The postal service in the Republic of Ireland has decided to honor psychopathic mass-murdering communist Ernesto “Che” Guevara with a €1.00 (one euro) postage stamp on the 50th anniversary of his death. The decision was approved by Ireland’s cabinet, which didn’t bother to submit the matter to the Oireachtas, the country’s parliament.
“The promotion of Che Guevara as some kind of folk hero is nothing new; college campuses are filled with students unironically wearing Che tee-shirts,” Frank Camp writes at the Daily Wire. “Unfortunately, much like a cockroach, every time Guevara’s legacy is shown to be one of thuggery and murder, his deity-like status among progressives returns as if it had never been dismantled, and we see things like Ireland’s commemorative stamps.”
On a certain level, Ireland honoring Guevara makes sense.
After all, the premier of the then-neutral Republic of Ireland, Eamon de Valera, and the president, Douglas Hyde, did infamously attend at the embassy of Nazi Germany in Dublin to offer official condolences upon learning of the death of Adolf Hitler.
Earlier this year, the Irish government put a picture of Guevara on display at Miami’s airport as part of an exhibition highlighting the various contributions of people in South America who had ties to Ireland. A backlash among southern Florida’s Cuban-American population ensued and the Irish government took the picture down and apologized, no doubt half-heartedly.
Guevara did have ancestral ties to Ireland. His eight great-grandparents were from Galway. His father, Ernesto Guevara Lynch, said “in my son’s veins flowed the blood of Irish rebels.”
There is some sick hero worship of Guevara in Ireland (and, unfortunately, a lot more of it in the United States). There is the annual Che do Bheatha Festival in Kilkee, County Clare, “which celebrates Che Guevara spending a night at the Royal Marine Hotel in Kilkee on September 12, 1961.” One locality on the Emerald Isle is apparently planning to erect a statue to honor him.
Now would be a good time to recap what Guevara actually did.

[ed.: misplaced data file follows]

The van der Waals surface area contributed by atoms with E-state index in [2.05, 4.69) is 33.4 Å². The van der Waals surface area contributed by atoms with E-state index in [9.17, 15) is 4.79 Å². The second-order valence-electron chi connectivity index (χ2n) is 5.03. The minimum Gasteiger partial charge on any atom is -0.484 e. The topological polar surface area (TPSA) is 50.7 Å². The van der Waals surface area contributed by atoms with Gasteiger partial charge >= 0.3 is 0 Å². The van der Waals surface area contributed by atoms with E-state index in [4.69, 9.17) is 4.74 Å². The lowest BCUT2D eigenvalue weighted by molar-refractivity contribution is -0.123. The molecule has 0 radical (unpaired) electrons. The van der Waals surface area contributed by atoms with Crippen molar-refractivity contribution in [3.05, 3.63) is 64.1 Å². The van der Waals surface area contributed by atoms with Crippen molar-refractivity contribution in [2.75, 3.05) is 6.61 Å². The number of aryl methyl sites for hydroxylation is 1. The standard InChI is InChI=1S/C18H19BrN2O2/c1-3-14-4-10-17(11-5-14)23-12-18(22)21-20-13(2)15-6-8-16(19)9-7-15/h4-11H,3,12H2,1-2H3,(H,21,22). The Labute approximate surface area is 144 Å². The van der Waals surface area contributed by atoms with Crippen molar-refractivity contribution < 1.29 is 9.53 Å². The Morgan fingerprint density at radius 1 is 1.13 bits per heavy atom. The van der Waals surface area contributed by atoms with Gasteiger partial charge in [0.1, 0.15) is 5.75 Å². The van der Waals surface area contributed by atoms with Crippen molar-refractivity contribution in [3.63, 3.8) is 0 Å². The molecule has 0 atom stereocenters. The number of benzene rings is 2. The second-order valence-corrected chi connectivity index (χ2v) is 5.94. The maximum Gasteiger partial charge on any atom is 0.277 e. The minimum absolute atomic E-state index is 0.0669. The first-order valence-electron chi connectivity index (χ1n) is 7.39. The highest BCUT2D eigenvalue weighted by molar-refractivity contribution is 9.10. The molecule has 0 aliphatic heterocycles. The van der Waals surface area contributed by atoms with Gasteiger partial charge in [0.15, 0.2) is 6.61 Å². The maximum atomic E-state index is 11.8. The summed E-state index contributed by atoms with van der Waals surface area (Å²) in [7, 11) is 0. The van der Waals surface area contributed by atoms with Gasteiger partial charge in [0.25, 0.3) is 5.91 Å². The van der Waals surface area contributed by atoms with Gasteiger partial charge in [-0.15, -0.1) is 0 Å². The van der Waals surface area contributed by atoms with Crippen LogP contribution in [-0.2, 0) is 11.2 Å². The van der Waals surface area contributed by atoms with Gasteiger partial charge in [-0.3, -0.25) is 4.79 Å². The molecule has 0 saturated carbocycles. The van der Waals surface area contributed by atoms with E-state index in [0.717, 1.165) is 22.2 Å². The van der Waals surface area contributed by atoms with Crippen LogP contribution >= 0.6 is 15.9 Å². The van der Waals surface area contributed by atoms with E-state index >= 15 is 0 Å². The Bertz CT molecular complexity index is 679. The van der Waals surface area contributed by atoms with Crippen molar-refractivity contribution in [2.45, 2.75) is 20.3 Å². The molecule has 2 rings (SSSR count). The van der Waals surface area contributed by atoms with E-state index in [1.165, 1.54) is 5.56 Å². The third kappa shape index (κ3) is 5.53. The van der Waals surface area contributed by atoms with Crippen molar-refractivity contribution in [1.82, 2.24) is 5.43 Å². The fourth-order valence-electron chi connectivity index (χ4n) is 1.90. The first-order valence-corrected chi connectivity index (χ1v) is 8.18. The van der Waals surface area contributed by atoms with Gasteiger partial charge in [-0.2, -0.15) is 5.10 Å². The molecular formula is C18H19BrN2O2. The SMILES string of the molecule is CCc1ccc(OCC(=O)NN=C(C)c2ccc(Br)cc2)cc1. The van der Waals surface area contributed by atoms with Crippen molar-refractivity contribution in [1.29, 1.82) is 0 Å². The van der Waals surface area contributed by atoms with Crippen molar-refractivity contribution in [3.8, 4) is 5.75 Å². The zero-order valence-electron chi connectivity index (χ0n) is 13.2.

Guevara was both a monster and an incompetent bumbler, according to Discover the Networks.
He complained about how hard it was to community-organize Bolivia. “We cannot develop any peasant support,” he wrote. “But it looks like by employing planned terror we may at least neutralize most of them. Their support will come later.” He managed to scrap together maybe 40 or 45 guerrillas at most for what he pompously called his “National Liberation Army.”
Before that, Guevara spent years wrecking Cuba. He was named that country’s minister of economics in 1960. In a few months, the Cuban peso was almost worthless. He was made Cuba’s minister of industries the next year. Inside of a year, the formerly well-off country was rationing food, shutting down factories, and driving away “hundreds of thousands of its most productive citizens, who were happy to flee with only the clothes on their backs.” (Some years back, Nick Gillespie of Reason TV did a very good video about Guevara.)
As Jay Nordlinger has written,
He was an Argentinian revolutionary who served as Castro’s primary thug. He was especially infamous for presiding over summary executions at La Cabana, the fortress that was his abattoir. He liked to administer the coup de grace, the bullet to the back of the neck. And he loved to parade people past El Paredon, the reddened wall against which so many innocents were killed.
Furthermore, he established the labor-camp system in which countless citizens–dissidents, democrats, artists, homosexuals–would suffer and die. This is the Cuban gulag. A Cuban-American writer, Humberto Fontova, described Guevara as “a combination of Beria and Himmler.” Anthony Daniels once quipped, “The difference between [Guevara] and Pol Pot was that [the former] never studied in Paris.”
Guevara didn’t give a farthing’s cuss about due process. “Evidence is an archaic bourgeois detail,” he said, sounding like a modern-day American university sexual harassment tribunal. “We execute from revolutionary conviction.”
Guevara got what he so richly deserved on October 9, 1967, when a Bolivian firing squad executed him for trying to overthrow that country’s government. In a rare instance of U.S. taxpayer dollars being spent wisely, the CIA helped bring him to justice. Five years before his death, after the Cuban Missile Crisis, he wrote that if he had his druthers, he would have nuked the U.S. “If the missiles had remained [in Cuba], we would have used them against the very heart of the U.S., including New York City.” He added, “[t]he victory of socialism is well worth millions of atomic victims.”
Perhaps Antifa subversives will begin marketing the commemorative stamps to raise money.
(Hat tip to Paddy J. Manning)